AskDefine | Define triolet

User Contributed Dictionary



  1. an eight-line poem, whose rhyme scheme is ABaAabAB and lines are in iambic tetrameter

Extensive Definition

A triolet ( or /ˌtriːəˈleɪ/) is a poetic form of that is eight lines long. Its rhyme scheme is ABaAabAB and all lines are in iambic tetrameter; the first, fourth and seventh lines are identical, as are the second and final lines, thereby making the initial and final couplets identical as well.


The form stems from medieval French poets - the earliest written examples are from the late 13th century. Some of the earliest known triolets composed in English were written by the Benedictine monk Patrick Carey, who purportedly used them in his devotions. An effective conventional triolet achieves two things; firstly the naturalness of the refrain and secondly the alteration of the refrain's meaning. Take, for example, the following by Thomas Hardy;
"Birds At Winter"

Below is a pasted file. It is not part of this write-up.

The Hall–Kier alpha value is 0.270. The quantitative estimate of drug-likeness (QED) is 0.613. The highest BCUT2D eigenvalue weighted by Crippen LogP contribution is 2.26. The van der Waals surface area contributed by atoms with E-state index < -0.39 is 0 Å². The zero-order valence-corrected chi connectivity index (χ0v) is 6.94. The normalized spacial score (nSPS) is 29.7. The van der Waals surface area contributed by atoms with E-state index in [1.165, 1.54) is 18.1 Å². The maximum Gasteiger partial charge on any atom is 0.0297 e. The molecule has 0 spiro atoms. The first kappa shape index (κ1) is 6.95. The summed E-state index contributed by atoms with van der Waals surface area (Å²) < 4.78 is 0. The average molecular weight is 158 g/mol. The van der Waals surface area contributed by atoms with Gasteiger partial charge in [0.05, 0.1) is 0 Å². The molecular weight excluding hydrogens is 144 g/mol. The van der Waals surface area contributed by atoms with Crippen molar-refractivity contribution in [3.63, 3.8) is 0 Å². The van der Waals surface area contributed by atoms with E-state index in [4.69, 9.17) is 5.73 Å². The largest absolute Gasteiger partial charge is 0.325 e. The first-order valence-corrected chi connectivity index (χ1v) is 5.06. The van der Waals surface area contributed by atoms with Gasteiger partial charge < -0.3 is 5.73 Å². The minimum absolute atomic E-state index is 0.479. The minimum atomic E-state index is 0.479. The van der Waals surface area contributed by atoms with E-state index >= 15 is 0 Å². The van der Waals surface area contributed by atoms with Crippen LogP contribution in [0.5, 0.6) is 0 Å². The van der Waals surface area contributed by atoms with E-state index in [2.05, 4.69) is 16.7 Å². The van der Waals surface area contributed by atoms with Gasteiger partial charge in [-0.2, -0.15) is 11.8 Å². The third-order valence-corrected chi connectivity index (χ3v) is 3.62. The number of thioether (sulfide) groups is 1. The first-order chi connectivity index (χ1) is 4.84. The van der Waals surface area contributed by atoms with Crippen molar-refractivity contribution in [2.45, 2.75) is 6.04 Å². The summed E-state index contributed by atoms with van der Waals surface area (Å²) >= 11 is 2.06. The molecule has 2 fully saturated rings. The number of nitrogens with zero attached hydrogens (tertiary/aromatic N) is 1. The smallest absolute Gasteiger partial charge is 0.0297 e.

Around the house the flakes fly faster,
And all the berries now are gone'
From holly and cotoneaster
Around the house. The flakes fly! – faster
Shutting indoors the crumb-outcaster
We used to see upon the lawn
Around the house. The Flakes fly faster
And all the berries now are gone!''
Notice how in the last line the punctuation is altered; this is common although not strictly in keeping with the original form. Furthermore, the fact that the 'berries now are gone' has a new relevance; the birds are going unfed. Triolets are a reasonably rare form; but their concise nature is a good start for new poets. They are used more than anything in cards and love letters - their short beauty makes them a perfect gift.
triolet in Belarusian (Tarashkevitsa): Трыялет
triolet in German: Triolett
triolet in French: Triolet (poésie)
triolet in Georgian: ტრიოლეტი
triolet in Luxembourgish: Triolett
triolet in Dutch: Triolet
triolet in Polish: Triolet
triolet in Romanian: Triolet
triolet in Russian: Триолет
triolet in Ukrainian: Тріолет
triolet in Walloon: Triyolet
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